Lately, my perspective on writing has changed though and that is due to being a part of the Writing Across the Curriculum fellowship program (WAC) at City Tech. The nice thing about City Tech is that we’re exposed to the WAC pedagogy, mostly via discussing John Bean’s book Engaging Ideas (2011). Bean talks (writes really) a lot about the relationship between writing and critical thinking. The whole premise of the book is that writing is an active learning task, which evokes a high level of critical thinking. Why is it an active learning task? Because writing is simultaneously a process of doing critical thinking and the product that communicates the results of the critical thinking.
This blew my mind. Mainly because I perceived writing as a product alone for years. And, as mentioned above, not just any product but the end product: The written culmination of all my thinking efforts. This view does not acknowledge at all the thinking that goes into the writing. It can essentially be summarized as: Think first, write second. Whereas Bean’s perspective posits: Write first, you’ll think during. Consequently, he takes this philosophy even further: Writing does not only trigger thinking, it strengthens the thinking itself. Though this perspective may be new to me, this feeling is familiar: Being forced to formulate (and justify) my ideas often strengthened the ideas themselves.
So my perspective has shifted from perceiving writing as the end of the thinking, to the process of thinking itself. I think this resonates so much with me because it explains why I had such trouble scrambling a skeleton together in college. At the time I thought I was just a bad student who couldn’t think together an outline, but there were good students out there who could. However, the whole assignment now strikes me as curious. How am I supposed to think together an outline, without any of the writing (thus thinking) having taken place?
Moreover, WAC’s philosophy around critical thinking explains my issues with the lack of focus in term papers. Critical thinking is most evoked by problems (Kurfiss, 1988). Therefore, part of teaching critical thinking is making problems apparent to students. Most term paper assignments I encountered were not problem focused. Most of them didn’t seem to have any focus at all which is how I ended up writing about Truman and the bomb at the end of the International Relations course. I’m not saying that there’s something wrong with that, but I do realize now that unspecific term paper assignments do not evoke critical thinking. Plus, the whole concept behind the term paper seems to foster the perspective of seeing writing as an end product instead of a process.
Therefore, my change in perspective on writing is accompanied with a change in interpretation of Dufresne’s quote. Done is still better than perfect, but the quote no longer encourages writing as a finished product. Instead, it now encourages me to perceive writing as a thinking process. Perhaps I can remind myself best by rephrasing it: “The purpose of a first draft is not to get it right, but to get thinking” (free after supposedly John Dufresne).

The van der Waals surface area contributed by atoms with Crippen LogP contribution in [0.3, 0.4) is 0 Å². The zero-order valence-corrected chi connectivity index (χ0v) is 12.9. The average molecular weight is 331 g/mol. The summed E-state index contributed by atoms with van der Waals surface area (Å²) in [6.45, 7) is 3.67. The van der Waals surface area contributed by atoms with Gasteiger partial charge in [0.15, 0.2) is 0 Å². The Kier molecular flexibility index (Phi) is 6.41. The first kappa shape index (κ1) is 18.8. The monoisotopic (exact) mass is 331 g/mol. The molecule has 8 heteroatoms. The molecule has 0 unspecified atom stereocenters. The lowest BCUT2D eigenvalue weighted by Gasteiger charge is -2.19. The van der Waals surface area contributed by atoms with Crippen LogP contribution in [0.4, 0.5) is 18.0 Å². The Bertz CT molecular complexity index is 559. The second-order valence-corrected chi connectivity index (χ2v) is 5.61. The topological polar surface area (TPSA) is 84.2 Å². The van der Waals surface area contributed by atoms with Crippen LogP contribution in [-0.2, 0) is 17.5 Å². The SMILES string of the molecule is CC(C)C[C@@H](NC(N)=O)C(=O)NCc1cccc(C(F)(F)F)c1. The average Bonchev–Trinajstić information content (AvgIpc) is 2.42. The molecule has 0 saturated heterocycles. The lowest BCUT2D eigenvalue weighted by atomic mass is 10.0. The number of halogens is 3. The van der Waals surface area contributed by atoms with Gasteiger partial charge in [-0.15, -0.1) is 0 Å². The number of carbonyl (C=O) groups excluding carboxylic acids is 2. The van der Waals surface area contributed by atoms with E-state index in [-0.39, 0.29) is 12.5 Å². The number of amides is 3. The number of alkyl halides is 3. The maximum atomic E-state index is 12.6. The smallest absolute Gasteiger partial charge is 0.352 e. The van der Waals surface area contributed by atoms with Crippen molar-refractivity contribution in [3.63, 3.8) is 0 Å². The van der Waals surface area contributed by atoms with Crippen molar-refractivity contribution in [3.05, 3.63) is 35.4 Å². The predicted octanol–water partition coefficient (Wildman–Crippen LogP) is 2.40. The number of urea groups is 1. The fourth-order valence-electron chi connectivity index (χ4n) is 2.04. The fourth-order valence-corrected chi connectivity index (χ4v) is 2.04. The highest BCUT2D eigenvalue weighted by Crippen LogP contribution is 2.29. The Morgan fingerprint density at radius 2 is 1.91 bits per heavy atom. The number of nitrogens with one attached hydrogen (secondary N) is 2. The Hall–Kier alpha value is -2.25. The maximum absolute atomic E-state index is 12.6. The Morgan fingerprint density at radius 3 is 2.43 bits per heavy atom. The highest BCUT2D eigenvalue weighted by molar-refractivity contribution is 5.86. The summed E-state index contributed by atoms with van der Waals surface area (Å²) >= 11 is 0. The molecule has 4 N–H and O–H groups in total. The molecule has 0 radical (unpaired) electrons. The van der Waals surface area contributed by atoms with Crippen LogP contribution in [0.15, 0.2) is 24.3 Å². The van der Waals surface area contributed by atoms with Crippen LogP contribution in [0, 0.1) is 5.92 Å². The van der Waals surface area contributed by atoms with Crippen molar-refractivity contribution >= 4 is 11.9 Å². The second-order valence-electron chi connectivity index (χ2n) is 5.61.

For decades now freewriting has been a pivotal technique in writing instruction. Most students (but not all students, importantly) are exposed to it even before they enter their undergraduate writing classes. Now that we are all conducting our classes remotely, freewrites have become an even more common practice for engaging with students across academic disciplines. This being the case, in this post I would like to think a bit more deeply about freewriting and why it works. This seems useful because although freewriting is generally accepted as a worthwhile educational exercise, students (and even teachers) themselves are often not exploring in any depth the underlying assumptions of why freewriting is so pedagogically valuable. In the era of COVID-19, in which we are radically rethinking what pedagogy itself even is, reconsidering our existing practices (such as freewriting) also seems like a fruitful endeavor.
Freewriting, broadly defined as writing without stopping and editing, was initially advocated as a method by Peter Elbow in his book Writing Without Teachers in 1973. In the simplest terms, freewriting refers to the act of writing quickly for a set time, just putting down whatever is in your mind, without pausing and worrying about what words to use, and without going back to edit what has been written. As Elbow puts it in his book, “the only requirement is that you never stop” (3).